Climate change can lead to widespread lack of an important substance
A team of Swiss scientists has announced that changes in both the climate and soil can lead to lower selenium levels in the soil, especially in Europe. Selenium is a vital micronutrient that plays a role in many protein systems in the body. Read on and see what an organic selenium can do for you.
It is estimated that about one billion people worldwide receive too little of the important micronutrient selenium. The problem may become worse, Swiss scientists believe, and base their statements on climate change calculations, showing how changes in both climate and soil could reduce the selenium content of crops in the future.
The research team from the Swiss Federal Institute of Aquatic Science and Technology performed a thorough series of soil sample analyzes that were taken in the period 1994 to 2016. Here they could follow how the selenium content in the upper soil layer changed over time. By comparing the earth's selenium content against a total of 26 different environmental variables in some model calculations, researchers could see how the selenium content of the soil would change until the end of this century.
It is especially affecting Europe
The researchers estimate in their report that the problem of insufficient selenium intake may worsen as climate change reduces the natural selenium content in agricultural land.
About 66 percent of the cultivated areas will lose their selenium, they assess, pointing out that it in particular seems to affect Europe and parts of the United States.
By the very nature, this will aggravate the relatively low selenium intake, which currently affects approximately every seventh person worldwide.
The big question is how to ensure that people around the world get enough selenium to maintain good health.
In Finland, in the mid-1980s, the government introduced a law on mandatory selenium enrichment of all fertilizers, and they managed to increase the population's selenium status in this way, but there are disadvantages.
Only part of the selenium that is spread out with the fertilizer is absorbed by the plants, and since selenium already is a scarce resource (experts estimate that nature's selenium reserves will be used up within the next 40 years), it may be a good idea to consider strategies that make better use of the limited selenium amount.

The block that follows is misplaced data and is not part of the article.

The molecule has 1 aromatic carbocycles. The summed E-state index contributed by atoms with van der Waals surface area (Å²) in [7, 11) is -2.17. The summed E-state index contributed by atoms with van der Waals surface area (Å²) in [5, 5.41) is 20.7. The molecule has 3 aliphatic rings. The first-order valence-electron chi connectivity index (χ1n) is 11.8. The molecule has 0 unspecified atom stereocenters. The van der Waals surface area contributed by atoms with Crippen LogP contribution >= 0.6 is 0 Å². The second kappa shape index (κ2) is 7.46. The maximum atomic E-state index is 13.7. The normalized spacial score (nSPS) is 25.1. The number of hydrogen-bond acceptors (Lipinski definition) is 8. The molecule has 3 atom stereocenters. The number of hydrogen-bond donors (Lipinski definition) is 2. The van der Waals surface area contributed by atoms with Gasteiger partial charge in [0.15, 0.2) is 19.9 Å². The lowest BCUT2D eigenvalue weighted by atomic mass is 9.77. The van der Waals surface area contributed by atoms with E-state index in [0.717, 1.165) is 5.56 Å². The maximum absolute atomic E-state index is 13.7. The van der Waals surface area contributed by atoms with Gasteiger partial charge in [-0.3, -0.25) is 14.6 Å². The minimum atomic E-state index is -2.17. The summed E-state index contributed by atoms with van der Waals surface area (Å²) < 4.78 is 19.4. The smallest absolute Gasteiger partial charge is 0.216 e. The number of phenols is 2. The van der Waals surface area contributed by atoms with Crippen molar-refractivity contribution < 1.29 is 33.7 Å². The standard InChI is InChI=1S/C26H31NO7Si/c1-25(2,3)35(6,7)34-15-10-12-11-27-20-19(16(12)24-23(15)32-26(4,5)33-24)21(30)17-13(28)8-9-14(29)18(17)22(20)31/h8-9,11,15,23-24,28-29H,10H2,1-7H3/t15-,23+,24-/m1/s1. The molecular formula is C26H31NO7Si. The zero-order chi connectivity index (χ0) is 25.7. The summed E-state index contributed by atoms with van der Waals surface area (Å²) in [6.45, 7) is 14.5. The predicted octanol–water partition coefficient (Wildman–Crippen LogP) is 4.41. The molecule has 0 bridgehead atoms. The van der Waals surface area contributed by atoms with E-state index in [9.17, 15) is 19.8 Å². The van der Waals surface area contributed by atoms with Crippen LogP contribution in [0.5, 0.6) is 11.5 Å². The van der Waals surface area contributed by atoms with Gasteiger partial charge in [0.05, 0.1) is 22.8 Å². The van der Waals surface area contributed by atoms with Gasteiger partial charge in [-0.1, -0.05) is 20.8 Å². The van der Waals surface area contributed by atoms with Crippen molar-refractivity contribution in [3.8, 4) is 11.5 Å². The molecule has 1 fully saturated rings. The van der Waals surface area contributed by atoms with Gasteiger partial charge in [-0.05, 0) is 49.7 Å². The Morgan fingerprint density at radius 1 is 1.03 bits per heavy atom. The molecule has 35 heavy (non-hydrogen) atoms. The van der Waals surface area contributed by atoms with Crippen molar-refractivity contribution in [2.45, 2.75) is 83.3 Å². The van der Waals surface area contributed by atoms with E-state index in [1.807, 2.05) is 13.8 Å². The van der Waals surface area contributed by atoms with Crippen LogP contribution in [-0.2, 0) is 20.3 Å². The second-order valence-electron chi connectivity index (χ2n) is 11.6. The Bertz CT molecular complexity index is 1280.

Selenium supplement is a better option
A more sensible approach is to take tablets with organic selenium, which is the source of selenium the body most easily absorbs and utilize.
Pharma Nord's organic selenium (SelenoPrecise) can document that 88.7 percent of the selenium content from the yeast is absorbed into the body and 74 percent of the amount of selenium taken up is retained in the body, which means that there is good bioavailability.
This is how elderly kept themselves healthy
A few years ago, a group of Swedish researchers published a study that showed that older men and women who took SelenoPrecise daily together with another preparation (Bio-Quinon Active Q10) had an easier time keeping healthy than older people receiving placebo pills.
The study, called KiSel-10, is published in the journal International Journal of Cardiology in 2013.
The selenium-dependent proteins
The body contains 25-30 different enzymes, called selenoproteins. These can not function normally without the selenium. With SelenoPrecise, you can add selenium to the body's selenoproteins, thus helping to maintain a normal functions of:
- The immune system
- The thyroid gland (metabolism)
- Cell Protection
- Reproduction (fertility)
We humans have to have a certain amount of selenium daily in order to saturate these selenoproteins and make sure they work normally. Experts do not quite agree on how much we need, but there seems to be a generel agreement on a daily supply of around 70-100 micrograms per day.